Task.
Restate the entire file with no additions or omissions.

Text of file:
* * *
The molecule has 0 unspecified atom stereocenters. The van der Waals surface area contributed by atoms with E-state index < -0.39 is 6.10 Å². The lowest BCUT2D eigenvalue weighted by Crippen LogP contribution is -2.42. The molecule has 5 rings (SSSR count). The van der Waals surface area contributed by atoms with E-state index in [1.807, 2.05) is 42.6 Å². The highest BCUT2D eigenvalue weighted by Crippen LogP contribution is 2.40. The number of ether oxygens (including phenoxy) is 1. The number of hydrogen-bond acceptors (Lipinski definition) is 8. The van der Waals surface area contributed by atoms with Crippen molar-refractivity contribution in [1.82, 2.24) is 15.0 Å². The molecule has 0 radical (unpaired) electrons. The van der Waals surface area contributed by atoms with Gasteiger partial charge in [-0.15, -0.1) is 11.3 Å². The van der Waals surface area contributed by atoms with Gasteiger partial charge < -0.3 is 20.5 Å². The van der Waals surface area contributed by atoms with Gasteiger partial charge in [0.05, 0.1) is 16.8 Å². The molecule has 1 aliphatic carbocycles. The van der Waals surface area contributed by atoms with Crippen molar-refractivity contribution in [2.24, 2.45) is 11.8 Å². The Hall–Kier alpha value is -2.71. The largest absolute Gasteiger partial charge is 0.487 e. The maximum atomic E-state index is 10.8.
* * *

The molecule has 0 unspecified atom stereocenters. The van der Waals surface area contributed by atoms with E-state index < -0.39 is 6.10 Å². The lowest BCUT2D eigenvalue weighted by Crippen LogP contribution is -2.42. The molecule has 5 rings (SSSR count). The van der Waals surface area contributed by atoms with E-state index in [1.807, 2.05) is 42.6 Å². The highest BCUT2D eigenvalue weighted by Crippen LogP contribution is 2.40. The number of ether oxygens (including phenoxy) is 1. The number of hydrogen-bond acceptors (Lipinski definition) is 8. The van der Waals surface area contributed by atoms with Crippen molar-refractivity contribution in [1.82, 2.24) is 15.0 Å². The molecule has 0 radical (unpaired) electrons. The van der Waals surface area contributed by atoms with Gasteiger partial charge in [-0.15, -0.1) is 11.3 Å². The van der Waals surface area contributed by atoms with Gasteiger partial charge < -0.3 is 20.5 Å². The van der Waals surface area contributed by atoms with Gasteiger partial charge in [0.05, 0.1) is 16.8 Å². The molecule has 1 aliphatic carbocycles. The van der Waals surface area contributed by atoms with Crippen molar-refractivity contribution in [2.24, 2.45) is 11.8 Å². The Hall–Kier alpha value is -2.71. The largest absolute Gasteiger partial charge is 0.487 e. The maximum atomic E-state index is 10.8.